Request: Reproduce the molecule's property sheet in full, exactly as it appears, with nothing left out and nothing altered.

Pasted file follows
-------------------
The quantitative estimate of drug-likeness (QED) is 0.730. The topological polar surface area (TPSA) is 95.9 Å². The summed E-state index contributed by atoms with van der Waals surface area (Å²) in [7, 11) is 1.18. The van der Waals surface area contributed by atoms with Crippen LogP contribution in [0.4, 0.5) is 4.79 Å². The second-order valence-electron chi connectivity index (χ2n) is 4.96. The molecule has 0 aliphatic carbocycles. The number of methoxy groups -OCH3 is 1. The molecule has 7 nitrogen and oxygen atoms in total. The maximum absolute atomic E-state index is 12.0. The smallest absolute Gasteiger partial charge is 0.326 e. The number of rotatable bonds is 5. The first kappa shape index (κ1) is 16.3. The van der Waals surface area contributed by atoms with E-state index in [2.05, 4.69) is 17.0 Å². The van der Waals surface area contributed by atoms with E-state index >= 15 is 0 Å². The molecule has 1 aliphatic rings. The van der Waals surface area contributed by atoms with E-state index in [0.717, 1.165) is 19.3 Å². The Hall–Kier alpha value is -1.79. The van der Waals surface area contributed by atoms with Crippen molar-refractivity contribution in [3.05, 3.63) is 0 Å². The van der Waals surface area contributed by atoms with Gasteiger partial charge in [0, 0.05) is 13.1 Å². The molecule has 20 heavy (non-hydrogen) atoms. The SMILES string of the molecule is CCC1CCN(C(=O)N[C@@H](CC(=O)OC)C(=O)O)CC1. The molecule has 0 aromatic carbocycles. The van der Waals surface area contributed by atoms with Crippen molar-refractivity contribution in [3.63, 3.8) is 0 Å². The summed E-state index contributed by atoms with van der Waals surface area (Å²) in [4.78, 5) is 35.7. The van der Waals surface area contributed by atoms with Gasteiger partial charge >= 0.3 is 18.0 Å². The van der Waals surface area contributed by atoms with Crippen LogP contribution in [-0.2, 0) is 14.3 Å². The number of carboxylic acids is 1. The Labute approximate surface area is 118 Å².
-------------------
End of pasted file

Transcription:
The quantitative estimate of drug-likeness (QED) is 0.730. The topological polar surface area (TPSA) is 95.9 Å². The summed E-state index contributed by atoms with van der Waals surface area (Å²) in [7, 11) is 1.18. The van der Waals surface area contributed by atoms with Crippen LogP contribution in [0.4, 0.5) is 4.79 Å². The second-order valence-electron chi connectivity index (χ2n) is 4.96. The molecule has 0 aliphatic carbocycles. The number of methoxy groups -OCH3 is 1. The molecule has 7 nitrogen and oxygen atoms in total. The maximum absolute atomic E-state index is 12.0. The smallest absolute Gasteiger partial charge is 0.326 e. The number of rotatable bonds is 5. The first kappa shape index (κ1) is 16.3. The van der Waals surface area contributed by atoms with E-state index in [2.05, 4.69) is 17.0 Å². The van der Waals surface area contributed by atoms with E-state index >= 15 is 0 Å². The molecule has 1 aliphatic rings. The van der Waals surface area contributed by atoms with E-state index in [0.717, 1.165) is 19.3 Å². The Hall–Kier alpha value is -1.79. The van der Waals surface area contributed by atoms with Crippen molar-refractivity contribution in [3.05, 3.63) is 0 Å². The van der Waals surface area contributed by atoms with Gasteiger partial charge in [0, 0.05) is 13.1 Å². The molecule has 20 heavy (non-hydrogen) atoms. The SMILES string of the molecule is CCC1CCN(C(=O)N[C@@H](CC(=O)OC)C(=O)O)CC1. The molecule has 0 aromatic carbocycles. The van der Waals surface area contributed by atoms with Crippen molar-refractivity contribution in [3.63, 3.8) is 0 Å². The summed E-state index contributed by atoms with van der Waals surface area (Å²) in [4.78, 5) is 35.7. The van der Waals surface area contributed by atoms with Gasteiger partial charge >= 0.3 is 18.0 Å². The van der Waals surface area contributed by atoms with Crippen LogP contribution in [-0.2, 0) is 14.3 Å². The number of carboxylic acids is 1. The Labute approximate surface area is 118 Å².